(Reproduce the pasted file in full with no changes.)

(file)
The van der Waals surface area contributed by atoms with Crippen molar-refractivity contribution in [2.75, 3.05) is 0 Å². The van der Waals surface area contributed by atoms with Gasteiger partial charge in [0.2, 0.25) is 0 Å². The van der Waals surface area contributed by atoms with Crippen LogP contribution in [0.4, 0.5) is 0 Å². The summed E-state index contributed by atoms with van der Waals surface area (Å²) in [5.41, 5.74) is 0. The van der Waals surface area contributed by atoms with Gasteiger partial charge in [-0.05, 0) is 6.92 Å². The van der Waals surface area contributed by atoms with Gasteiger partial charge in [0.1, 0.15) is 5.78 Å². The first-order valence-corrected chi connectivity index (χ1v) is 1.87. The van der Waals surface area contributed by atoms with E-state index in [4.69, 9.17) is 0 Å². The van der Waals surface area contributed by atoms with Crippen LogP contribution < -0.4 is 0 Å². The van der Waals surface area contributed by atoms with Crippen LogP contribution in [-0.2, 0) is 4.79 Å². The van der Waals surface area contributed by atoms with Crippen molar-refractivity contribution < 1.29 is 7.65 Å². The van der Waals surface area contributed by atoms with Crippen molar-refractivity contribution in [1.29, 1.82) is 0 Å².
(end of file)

The van der Waals surface area contributed by atoms with Crippen molar-refractivity contribution in [2.75, 3.05) is 0 Å². The van der Waals surface area contributed by atoms with Gasteiger partial charge in [0.2, 0.25) is 0 Å². The van der Waals surface area contributed by atoms with Crippen LogP contribution in [0.4, 0.5) is 0 Å². The summed E-state index contributed by atoms with van der Waals surface area (Å²) in [5.41, 5.74) is 0. The van der Waals surface area contributed by atoms with Gasteiger partial charge in [-0.05, 0) is 6.92 Å². The van der Waals surface area contributed by atoms with Gasteiger partial charge in [0.1, 0.15) is 5.78 Å². The first-order valence-corrected chi connectivity index (χ1v) is 1.87. The van der Waals surface area contributed by atoms with E-state index in [4.69, 9.17) is 0 Å². The van der Waals surface area contributed by atoms with Crippen LogP contribution < -0.4 is 0 Å². The van der Waals surface area contributed by atoms with Crippen LogP contribution in [-0.2, 0) is 4.79 Å². The van der Waals surface area contributed by atoms with Crippen molar-refractivity contribution < 1.29 is 7.65 Å². The van der Waals surface area contributed by atoms with Crippen molar-refractivity contribution in [1.29, 1.82) is 0 Å².